J Am Acad Audiol 2015; 26(08): 716-723
DOI: 10.3766/jaaa.14092
American Academy of Audiology. All rights reserved. (2015) American Academy of Audiology

Development and Validation of a Portable Hearing Self-Testing System Based on a Notebook Personal Computer

Yan Liu
Dong Yang
Fen Xiong
Lan Yu
Fei Ji
Qiu-Ju Wang
Further Information

Publication History

Publication Date:
06 August 2020 (online)

Background: Hearing loss affects more than 27 million people in mainland China. It would be helpful to develop a portable and self-testing audiometer for the timely detection of hearing loss so that the optimal clinical therapeutic schedule can be determined.

Purpose: The objective of this study was to develop a software-based hearing self-testing system.

Research Design: The software-based self-testing system consisted of a notebook computer, an external sound card, and a pair of 10-Ω insert earphones. The system could be used to test the hearing thresholds by individuals themselves in an interactive manner using software. The reliability and validity of the system at octave frequencies of 0.25 Hz to 8.0 kHz were analyzed in three series of experiments.

Study Sample: Thirty-seven normal-hearing particpants (74 ears) were enrolled in experiment 1. Forty individuals (80 ears) with sensorineural hearing loss (SNHL) participated in experiment 2. Thirteen normal-hearing participants (26 ears) and 37 participants (74 ears) with SNHL were enrolled in experiment 3. Each participant was enrolled in only one of the three experiments.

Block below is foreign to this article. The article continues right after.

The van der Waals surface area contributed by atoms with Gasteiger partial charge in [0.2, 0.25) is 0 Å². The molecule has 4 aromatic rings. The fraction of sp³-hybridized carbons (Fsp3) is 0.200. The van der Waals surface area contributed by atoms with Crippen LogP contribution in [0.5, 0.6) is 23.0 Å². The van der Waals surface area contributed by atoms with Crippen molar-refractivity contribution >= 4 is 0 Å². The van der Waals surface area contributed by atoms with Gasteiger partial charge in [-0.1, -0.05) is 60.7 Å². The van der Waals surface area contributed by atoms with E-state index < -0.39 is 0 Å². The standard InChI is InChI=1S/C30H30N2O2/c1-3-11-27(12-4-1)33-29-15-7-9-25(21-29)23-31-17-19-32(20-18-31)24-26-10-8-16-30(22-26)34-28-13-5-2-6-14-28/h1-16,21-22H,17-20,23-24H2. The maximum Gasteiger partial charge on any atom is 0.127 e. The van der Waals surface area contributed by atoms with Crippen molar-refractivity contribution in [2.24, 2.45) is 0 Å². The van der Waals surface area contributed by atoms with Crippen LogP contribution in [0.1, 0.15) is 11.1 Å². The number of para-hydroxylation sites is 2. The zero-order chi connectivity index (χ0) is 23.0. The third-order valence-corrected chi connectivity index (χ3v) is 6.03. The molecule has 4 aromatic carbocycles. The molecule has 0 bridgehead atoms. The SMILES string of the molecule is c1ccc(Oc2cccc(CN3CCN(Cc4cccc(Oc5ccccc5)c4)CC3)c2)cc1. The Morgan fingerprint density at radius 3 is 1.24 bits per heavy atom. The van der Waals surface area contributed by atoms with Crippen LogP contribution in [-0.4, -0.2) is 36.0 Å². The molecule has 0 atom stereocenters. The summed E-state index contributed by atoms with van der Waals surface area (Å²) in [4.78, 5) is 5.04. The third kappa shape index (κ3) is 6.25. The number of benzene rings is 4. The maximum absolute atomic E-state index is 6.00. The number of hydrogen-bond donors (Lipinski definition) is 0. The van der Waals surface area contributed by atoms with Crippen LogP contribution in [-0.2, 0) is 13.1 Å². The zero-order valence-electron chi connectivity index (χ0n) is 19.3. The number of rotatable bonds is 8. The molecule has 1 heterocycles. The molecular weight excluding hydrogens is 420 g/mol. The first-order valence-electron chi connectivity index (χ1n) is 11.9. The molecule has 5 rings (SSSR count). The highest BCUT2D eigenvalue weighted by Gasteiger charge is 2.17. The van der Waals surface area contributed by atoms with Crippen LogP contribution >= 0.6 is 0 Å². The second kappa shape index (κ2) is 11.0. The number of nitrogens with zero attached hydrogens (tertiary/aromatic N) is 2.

Data Collection and Analysis: In all experiments, pure-tone audiometry in a sound insulation room (standard test) was regarded as the gold standard. SPSS for Windows, version 17.0, was used for statistical analysis. The paired t-test was used to compare the hearing thresholds between the standard test and software-based self-testing (self-test) in experiments 1 and 2. In experiment 3 (main study), one-way analysis of variance and post hoc comparisons were used to compare the hearing thresholds among the standard test and two rounds of the self-test. Linear correlation analysis was carried out for the self-tests performed twice. The concordance was analyzed between the standard test and the self-test using the kappa method. p < 0.05 was considered statistically significant.

Results: Experiments 1 and 2: The hearing thresholds determined by the two methods were not significantly different at frequencies of 250, 500, or 8000 Hz (p > 0.05) but were significantly different at frequencies of 1000, 2000, and 4000 Hz (p < 0.05), except for 1000 Hz in the right ear in experiment 2. Experiment 3: The hearing thresholds determined by the standard test and self-tests repeated twice were not significantly different at any frequency (p > 0.05). The overall sensitivity of the self-test method was 97.6%, and the specificity was 98.3%. The sensitivity was 97.6% and the specificity was 97% for the patients with SNHL. The self-test had significant concordance with the standard test (kappa value = 0.848, p < 0.001).

Conclusions: This portable hearing self-testing system based on a notebook personal computer is a reliable and sensitive method for hearing threshold assessment and monitoring.